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Intracranial hypertension and empty Sella from adrenal adenoma and excessive and prolonged steroid usage: a case report

Abstract

Background

There is only one documented case of intracranial hypertension (IH) and empty sella from cortisol-producing adrenal adenoma so far. And IH and empty sella caused by long-term exogenous hypercortisolism has never been reported before. The purpose of this case report is to alert clinicians to glucocorticoid-induced IH.

Case presentation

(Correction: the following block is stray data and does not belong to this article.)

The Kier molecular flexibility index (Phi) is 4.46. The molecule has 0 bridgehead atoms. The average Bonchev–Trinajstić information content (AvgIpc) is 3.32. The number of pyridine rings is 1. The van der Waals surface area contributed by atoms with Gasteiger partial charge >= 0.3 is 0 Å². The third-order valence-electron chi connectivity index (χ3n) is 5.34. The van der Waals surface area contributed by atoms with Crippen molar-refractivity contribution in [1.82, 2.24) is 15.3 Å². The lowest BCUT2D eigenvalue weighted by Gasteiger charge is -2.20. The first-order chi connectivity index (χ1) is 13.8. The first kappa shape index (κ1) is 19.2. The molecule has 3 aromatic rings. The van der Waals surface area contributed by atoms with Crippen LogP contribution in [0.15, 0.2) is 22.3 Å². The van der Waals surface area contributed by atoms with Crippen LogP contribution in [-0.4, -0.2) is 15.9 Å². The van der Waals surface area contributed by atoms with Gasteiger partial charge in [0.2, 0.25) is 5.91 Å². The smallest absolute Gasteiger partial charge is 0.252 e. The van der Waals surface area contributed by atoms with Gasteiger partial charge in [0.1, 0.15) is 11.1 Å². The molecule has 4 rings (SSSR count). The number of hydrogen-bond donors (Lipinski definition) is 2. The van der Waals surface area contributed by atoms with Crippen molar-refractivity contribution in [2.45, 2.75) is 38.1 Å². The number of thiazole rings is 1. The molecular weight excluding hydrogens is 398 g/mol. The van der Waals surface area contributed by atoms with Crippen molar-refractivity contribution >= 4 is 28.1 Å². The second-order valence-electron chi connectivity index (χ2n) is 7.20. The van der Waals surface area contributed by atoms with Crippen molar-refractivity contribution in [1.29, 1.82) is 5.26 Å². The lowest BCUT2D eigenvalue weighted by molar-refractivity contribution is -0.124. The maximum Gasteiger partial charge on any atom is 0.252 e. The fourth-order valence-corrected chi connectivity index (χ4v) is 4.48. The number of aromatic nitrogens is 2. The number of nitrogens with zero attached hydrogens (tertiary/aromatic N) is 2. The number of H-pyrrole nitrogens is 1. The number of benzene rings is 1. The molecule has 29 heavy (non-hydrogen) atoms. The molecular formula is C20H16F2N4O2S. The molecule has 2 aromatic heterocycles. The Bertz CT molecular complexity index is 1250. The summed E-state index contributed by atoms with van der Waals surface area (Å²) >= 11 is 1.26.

We present retrospectively a 50-year-old woman with cortisol-secreting adrenal adenoma, who progressed to intractable intracranial hypertension and a markedly expanded empty sella due to improper treatment. In 2011, the patient presented with hypertension, lack of cortisol circadian rhythm, low ACTH, a left adrenal adenoma and a partial empty sella, but did not receive low-dose dexamethasone suppression test (LDDST) and 24-h urinary cortisol. In 2014, she exhibited truncal obesity, raised cortisol, LDDST non-suppression, high urinary free cortisol and low ACTH, proving her cortisol-producing adrenal adenoma. She was simultaneously diagnosed with unexplained IH because of papilledema and elevated intracranial pressure, and her partial empty sella changed to a complete empty sella. In 2015, she underwent adrenal adenoma resection. From 2015 to 2018, she kept taking dexamethasone at least 2 mg daily without her doctors’ consent. During this period, she developed transient cerebrospinal fluid rhinorrhea, and her empty sella further worsened. After switching to low dose hydrocortisone, her papilledema disappeared completely, but optic atrophy has become irreversible.